display.text(str(count), 55 - len(str(count)), 55, 1)
    display.text("<Up>", 0, 55, 1)
    display.text("<Down>", 93, 55, 1)
    display.show()

    if listen:
        packet = rfm69.receive()
        if packet is not None:
            packet_text = str(packet, 'ascii')
            msg = packet_text
            print('Received: {0}'.format(packet_text))
            count = count + 1

Wireless Chat using NRF24L01+ 2.4GHz RF Transceiver on Arduino & Raspberry Pi Ubuntu Linux

After a bit of success implementing an Arduino 2.4GHz Transceiver, I was encouraged to explore a more familiar environment, something with Python and Linux in the mix.

After a short period of research I landed on the circuitpython-nrf24l01 pypi project page, and quickly began digging through their examples.

It wasn’t long after I had a working prototype that mirrored my Arduino code quite closely:

Components

import sys
import select

from circuitpython_nrf24l01 import RF24
import board
import digitalio as dio

# addresses needs to be in a buffer protocol object (bytearray)
address = b'Nessy'

# change these (digital output) pins accordingly
ce = dio.DigitalInOut(board.D4)
csn = dio.DigitalInOut(board.D5)

# using board.SPI() automatically selects the MCU's
# available SPI pins, board.SCK, board.MOSI, board.MISO
spi = board.SPI()  # init spi bus object

# initialize the nRF24L01 on the spi bus object
nrf = RF24(spi, csn, ce, ask_no_ack=False, data_rate=250)
nrf.dynamic_payloads = False # this is the default in the TMRh20 arduino library
nrf.payload_length = 32

# get username
username = input('Enter Username: ')

# set address of RX node into a TX pipe
nrf.open_tx_pipe(address)

# set address of TX node into a RX pipe
nrf.open_rx_pipe(1, address)

nrf.listen = True

print('Welcome %s' % username)
while True:

    # handle write
    if select.select([sys.stdin,],[],[],0.0)[0]:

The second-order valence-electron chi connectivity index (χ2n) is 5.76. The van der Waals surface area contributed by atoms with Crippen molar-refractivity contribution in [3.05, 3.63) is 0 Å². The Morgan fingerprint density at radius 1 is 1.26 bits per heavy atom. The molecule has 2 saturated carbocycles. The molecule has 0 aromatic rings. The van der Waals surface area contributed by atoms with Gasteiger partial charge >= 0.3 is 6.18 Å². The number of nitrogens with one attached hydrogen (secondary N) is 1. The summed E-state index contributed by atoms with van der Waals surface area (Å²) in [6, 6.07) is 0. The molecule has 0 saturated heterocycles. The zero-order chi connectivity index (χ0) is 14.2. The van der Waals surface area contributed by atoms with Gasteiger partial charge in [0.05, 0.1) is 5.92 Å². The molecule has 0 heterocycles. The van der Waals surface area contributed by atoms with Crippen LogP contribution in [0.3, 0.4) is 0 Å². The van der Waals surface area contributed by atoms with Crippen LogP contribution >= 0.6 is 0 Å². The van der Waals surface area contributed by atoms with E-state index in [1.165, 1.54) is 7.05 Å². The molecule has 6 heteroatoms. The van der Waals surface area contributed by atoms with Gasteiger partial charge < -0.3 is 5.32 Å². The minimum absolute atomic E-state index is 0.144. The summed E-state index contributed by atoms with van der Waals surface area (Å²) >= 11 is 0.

nrf.listen = False
        for line in sys.stdin:
            msg = b'[%b] %b' % (username.encode(), line.rstrip().encode())
            nrf.send(msg)
            break

    # handle recieve
    if not nrf.listen:
        nrf.listen = True

    if nrf.any():
        # retreive the received packet's payload
        buffer = nrf.recv()
        data = buffer.decode().replace('\x00', '')
        print(data)

Using Magic the Gathering Art for D&D Ideas

Recently I’ve spent a bit time reading some of¬†Dragon+ Magazine¬†articles, one¬†particularly grabbed my attention.¬†Using Magic Cards as D&D Items presents a very interesting way to craft items, using Magic the Gathering cards, one can gain inspiration for their next +1 Dagger, or even an Elven Stronghold.

I think the reason I so quickly latched on to this idea was because Magic the Gathering and Dungeons & Dragons are two of my favorite games, plus I really dig the¬†Ixala art work, I mean who hasn’t fantasized about riding a dinosaur to work.

Now I absolutely own tons of Magic the Gathering cards, and I could easily grab a handful and start coming up with an epic dungeon delve, but I thought, why not include a little bit of technology.

Lucky for me, I was able to recycle much of the work I did on Dungeon Brawl to make Magic Inspiration. So just what exactly is Magic Inspiration? Using this application, a Game Master can easily gain inspiration using Magic the Gathering artwork. Then when the ideas come flooding in, weave an amazing story.

It’s time to give credit where credit is due, this application was only made possible using¬†Scryfall‘s bulk data. These people truly provide an awesome dataset!

Anyways, please feel free to grab the application from my Github, and let me know what you think.

Until next time. . .